In this section:
Death during pregnancy and up to 6 weeks afterwards (maternal death)
Most women with epilepsy have healthy pregnancies and give birth to healthy babies. However, some women do die during pregnancy or in the first 6 weeks after giving birth. This affects women who have epilepsy and women who don’t. But the risk is increased slightly if you have epilepsy.
A report published in 2012, Saving Mothers Lives investigated the deaths of 14 women with epilepsy who had died during pregnancy in the 3 year period between 2006/2008. The actual cause of death in 11 of the 14 women was classed as Sudden Unexpected Death in Epilepsy (SUDEP). Of the other 3, 1 was from status epilepticus, 1 from a fall and one happened in the bath.
The report recommended that all women of childbearing age who have a medical condition should be offered pre-conception counselling. Pre-conception counselling happens before you get pregnant. For women with epilepsy, it is an appointment with a doctor or nurse who knows about pregnancy and epilepsy. The aim is to make your future pregnancies as healthy as possible.
Reducing the risk of dying during or shortly after pregnancy
- Try not to get pregnant until after you have had individual advice about any risks to you or your pregnancy. This is known as pre-conception counselling
- If you are already pregnant, and have not planned to be, don’t stop taking your epilepsy medicine. If you stopped taking it now, it may not make any difference to your baby’s health. But, it could cause you to have more frequent, or severe, seizures. This could cause you to be at risk of status epilepticus or SUDEP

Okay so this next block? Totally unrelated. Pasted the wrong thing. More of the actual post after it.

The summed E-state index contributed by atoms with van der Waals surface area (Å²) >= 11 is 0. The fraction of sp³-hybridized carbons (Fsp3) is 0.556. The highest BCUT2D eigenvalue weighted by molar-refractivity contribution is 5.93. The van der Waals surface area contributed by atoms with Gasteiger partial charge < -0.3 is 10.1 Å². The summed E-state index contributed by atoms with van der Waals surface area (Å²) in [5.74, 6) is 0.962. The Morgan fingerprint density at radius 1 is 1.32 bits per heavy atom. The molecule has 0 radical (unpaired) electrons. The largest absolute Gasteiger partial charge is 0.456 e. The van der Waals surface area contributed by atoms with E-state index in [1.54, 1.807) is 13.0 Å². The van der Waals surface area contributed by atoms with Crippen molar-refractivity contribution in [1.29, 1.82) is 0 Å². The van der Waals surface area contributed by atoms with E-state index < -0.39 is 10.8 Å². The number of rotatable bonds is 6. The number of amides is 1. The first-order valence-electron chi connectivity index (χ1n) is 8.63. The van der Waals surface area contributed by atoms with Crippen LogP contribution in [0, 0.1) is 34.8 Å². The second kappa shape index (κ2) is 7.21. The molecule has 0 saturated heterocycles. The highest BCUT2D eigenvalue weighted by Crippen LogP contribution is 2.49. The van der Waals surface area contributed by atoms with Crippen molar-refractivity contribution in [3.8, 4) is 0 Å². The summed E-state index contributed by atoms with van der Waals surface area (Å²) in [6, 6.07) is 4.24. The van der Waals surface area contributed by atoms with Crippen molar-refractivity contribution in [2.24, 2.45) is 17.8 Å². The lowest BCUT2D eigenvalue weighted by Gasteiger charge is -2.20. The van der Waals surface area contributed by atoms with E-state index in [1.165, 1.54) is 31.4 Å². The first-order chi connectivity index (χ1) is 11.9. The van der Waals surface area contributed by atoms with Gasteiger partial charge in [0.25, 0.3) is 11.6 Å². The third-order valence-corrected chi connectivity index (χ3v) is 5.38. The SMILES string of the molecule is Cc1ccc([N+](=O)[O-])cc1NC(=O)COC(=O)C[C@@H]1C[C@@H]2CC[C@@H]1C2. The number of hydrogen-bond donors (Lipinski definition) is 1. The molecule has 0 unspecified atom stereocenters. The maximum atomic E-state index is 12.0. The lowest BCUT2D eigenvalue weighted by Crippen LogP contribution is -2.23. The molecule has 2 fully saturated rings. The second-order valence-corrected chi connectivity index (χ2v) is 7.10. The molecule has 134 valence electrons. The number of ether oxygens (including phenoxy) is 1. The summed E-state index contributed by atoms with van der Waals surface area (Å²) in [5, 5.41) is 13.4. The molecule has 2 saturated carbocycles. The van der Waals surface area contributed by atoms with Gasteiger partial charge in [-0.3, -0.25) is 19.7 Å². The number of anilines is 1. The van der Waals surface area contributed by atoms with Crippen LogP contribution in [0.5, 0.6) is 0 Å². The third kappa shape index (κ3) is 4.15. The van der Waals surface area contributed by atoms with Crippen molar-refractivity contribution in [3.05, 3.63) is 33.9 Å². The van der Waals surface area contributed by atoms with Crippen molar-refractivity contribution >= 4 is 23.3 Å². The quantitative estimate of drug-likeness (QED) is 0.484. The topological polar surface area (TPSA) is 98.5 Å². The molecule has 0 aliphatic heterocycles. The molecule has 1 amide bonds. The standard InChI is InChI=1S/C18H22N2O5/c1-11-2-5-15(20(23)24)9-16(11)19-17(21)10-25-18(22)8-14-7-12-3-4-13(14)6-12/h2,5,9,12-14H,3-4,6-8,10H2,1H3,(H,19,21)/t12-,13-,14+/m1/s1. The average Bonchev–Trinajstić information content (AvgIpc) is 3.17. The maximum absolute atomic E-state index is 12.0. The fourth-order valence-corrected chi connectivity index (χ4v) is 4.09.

- If your epilepsy medicine has been changed during your pregnancy, ask for it to be re-assessed following the birth of your baby
- Have your flu jab. This applies to all women, rather than just women with epilepsy. Pregnant women are at increased risk of serious complications and death from flu
- Try to reduce your risk of accidents by considering our safety information
- If you are feeling depressed or if you have thoughts about harming yourself, speak to your family doctor, midwife, epilepsy specialist or epilepsy specialist nurse straight away. You can also speak with the Samaritans
If you would like to see this information with references, visit the Advice and Information references section of our website. If you are unable to access the internet, please contact our Epilepsy Action Helpline freephone on 0808 800 5050.
Epilepsy Action would like to thank Consultant Neurologist Dr John Paul Leach of Southern General Hospital Glasgow for his contributions to this information. He has declared no conflict of interest.
This information has been produced under the terms of The Information Standard.
- Updated April 2016To be reviewed April 2019